There are a couple of ways of cooling without electricity, and you have no doubt heard of thermal mass storage, which I have been calling thermal closeting, though turns out that is not a very common term for it. Whoops. Also, evaporative cooling . The spreadsheet includes a basic simulation of both these approaches. Definitely basic. But it tells you more or less what you can expect. But first we need to know the cooling requirements:

The reason the graphs are so spiky, rather than having a smoother increase in the amount of cooling required as the ambient temperature goes up, is that it turns out, surprisingly, that by far the biggest load is the heat produced inside the house by electronics, cooking, all that stuff, plus solar gain from the windows. By far. I assumed it is 200W at night and 400w during the day for electronics, and a sort of arbitrary 100w for solar. If the temperature is below 23 degrees out, hypothetically, you can just dissipate the heat by dumping it outdoors. When the temperature is higher than that (or whatever you consider to be the maximum), all of a sudden, you need to produce that lower temperature, to remove the heat. The contribution to the cooling requirements that dehumidification and the need for ventilation imposes do change more smoothly.

The interior of the house isn’t enough thermal mass to take full advantage of thermal mass storage, as you can see below. This graph is with a 1 ton of water, I would think more than the interior of a tinyhouse, and it still leaves some days unconditioned (the heat capacity of wood is about half of water’s). Even if you are willing to settle for 25 degrees, it doesn’t get you though day 5 or 6, because the temperature the previous night was too high. Plus, if you are using the interior of the house, that ignores the fact that you are cooling the thermal mass to an uncomfortably low temperature sometimes, and need to blow a lot of air through the house to recharge the mass. Also, I did not include anything to take into account the possibility of it helping with the latent heat needs, because it would have no effect anyway in this climate. It would have to go below about 14 degrees during the previous night. Maybe in the desert, though.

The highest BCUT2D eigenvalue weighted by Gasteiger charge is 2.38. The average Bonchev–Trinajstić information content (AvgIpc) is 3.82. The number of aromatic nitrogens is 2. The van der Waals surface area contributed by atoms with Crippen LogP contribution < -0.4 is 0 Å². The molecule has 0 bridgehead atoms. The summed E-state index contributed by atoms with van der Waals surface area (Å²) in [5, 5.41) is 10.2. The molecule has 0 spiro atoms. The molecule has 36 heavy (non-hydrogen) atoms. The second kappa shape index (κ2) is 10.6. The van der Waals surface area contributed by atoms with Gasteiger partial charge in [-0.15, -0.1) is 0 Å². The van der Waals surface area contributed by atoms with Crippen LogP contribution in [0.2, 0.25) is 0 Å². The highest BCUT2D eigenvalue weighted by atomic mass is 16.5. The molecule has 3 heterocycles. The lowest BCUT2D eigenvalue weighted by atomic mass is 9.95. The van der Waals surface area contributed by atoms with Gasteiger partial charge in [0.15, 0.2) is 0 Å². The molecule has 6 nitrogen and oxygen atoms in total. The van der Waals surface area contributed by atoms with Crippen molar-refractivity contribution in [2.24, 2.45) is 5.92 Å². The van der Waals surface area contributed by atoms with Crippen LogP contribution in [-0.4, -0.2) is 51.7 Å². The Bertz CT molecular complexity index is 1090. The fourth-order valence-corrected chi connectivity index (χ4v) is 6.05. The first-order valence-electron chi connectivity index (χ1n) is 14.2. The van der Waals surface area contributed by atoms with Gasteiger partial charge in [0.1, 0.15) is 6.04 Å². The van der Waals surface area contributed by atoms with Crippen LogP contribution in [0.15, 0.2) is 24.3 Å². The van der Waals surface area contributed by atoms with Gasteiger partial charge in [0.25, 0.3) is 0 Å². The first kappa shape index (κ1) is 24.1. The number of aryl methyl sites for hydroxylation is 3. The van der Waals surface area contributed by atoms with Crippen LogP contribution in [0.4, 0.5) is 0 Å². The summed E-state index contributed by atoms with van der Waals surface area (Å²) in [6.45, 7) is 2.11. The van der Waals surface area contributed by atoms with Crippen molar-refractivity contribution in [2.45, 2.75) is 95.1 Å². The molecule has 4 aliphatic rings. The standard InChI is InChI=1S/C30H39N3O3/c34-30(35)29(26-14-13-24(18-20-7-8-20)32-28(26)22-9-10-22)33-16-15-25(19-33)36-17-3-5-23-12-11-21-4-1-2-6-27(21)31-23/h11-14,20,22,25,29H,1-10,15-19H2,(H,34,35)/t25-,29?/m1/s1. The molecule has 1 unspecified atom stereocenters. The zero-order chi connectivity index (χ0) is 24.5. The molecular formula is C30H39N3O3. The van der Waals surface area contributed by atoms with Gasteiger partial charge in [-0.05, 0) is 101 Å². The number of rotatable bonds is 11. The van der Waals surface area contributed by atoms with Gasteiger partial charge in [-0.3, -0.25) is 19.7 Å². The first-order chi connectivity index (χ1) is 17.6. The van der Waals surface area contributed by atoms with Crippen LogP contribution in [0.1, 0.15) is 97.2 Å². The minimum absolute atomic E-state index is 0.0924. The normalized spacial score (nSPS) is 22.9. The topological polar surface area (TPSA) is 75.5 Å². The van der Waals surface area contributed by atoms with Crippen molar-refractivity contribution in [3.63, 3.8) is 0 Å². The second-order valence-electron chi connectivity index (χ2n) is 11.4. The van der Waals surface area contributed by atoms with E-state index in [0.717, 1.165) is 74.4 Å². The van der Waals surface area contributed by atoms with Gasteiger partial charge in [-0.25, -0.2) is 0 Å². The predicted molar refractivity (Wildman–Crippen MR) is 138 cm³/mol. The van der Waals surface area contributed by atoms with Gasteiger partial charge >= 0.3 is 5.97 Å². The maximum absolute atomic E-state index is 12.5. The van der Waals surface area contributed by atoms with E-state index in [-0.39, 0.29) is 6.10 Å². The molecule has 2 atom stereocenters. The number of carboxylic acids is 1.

Strictly speaking, there should be some factoring in of the thermal resistance between the thermal reservoir and the house, but I ignored that for now. In effect, that would slow the rate at which the reservoir absorbs heat, a couple degrees before it was full. You could use phase change material, and that could make it a bit more practical than a ton of water, but to make a good decision about what types and how much you’d have to look at more data, I think, but 20 kg of phase change material would really help with those times when the night temperature is really close to the max. permissible indoor temperature.

Oh, by the way, I got some bad news about the heat exchangers. Turns out the manufacturer’s lie through their teeth about the efficiencies Looks like 60% for sensible heat, and 40% for water vapor is more reasonable. It does go up, though, if the airflow is lower, and in this calculation the airflow is 8 CFM (223 LPM), rather than the 120 or so that the exchangers are usually tested at, so you can change the heat exchanger efficiency in the sheet if you want.

One thing is, though, that it might turn out that they are pretty expensive, though. In that case you would go for the smallest one around, I guess.

Another, kind of unfortunate effect of the fact that it is the heat produced inside that is the main problem, is that you can’t easily distribute the cooling power through the ventilation system as is done in a forced air system. The 8 CFM of air would have to be pretty cold to transfer the necessary amount of energy, especially during the daytime. Which would pretty much require electrical cooling.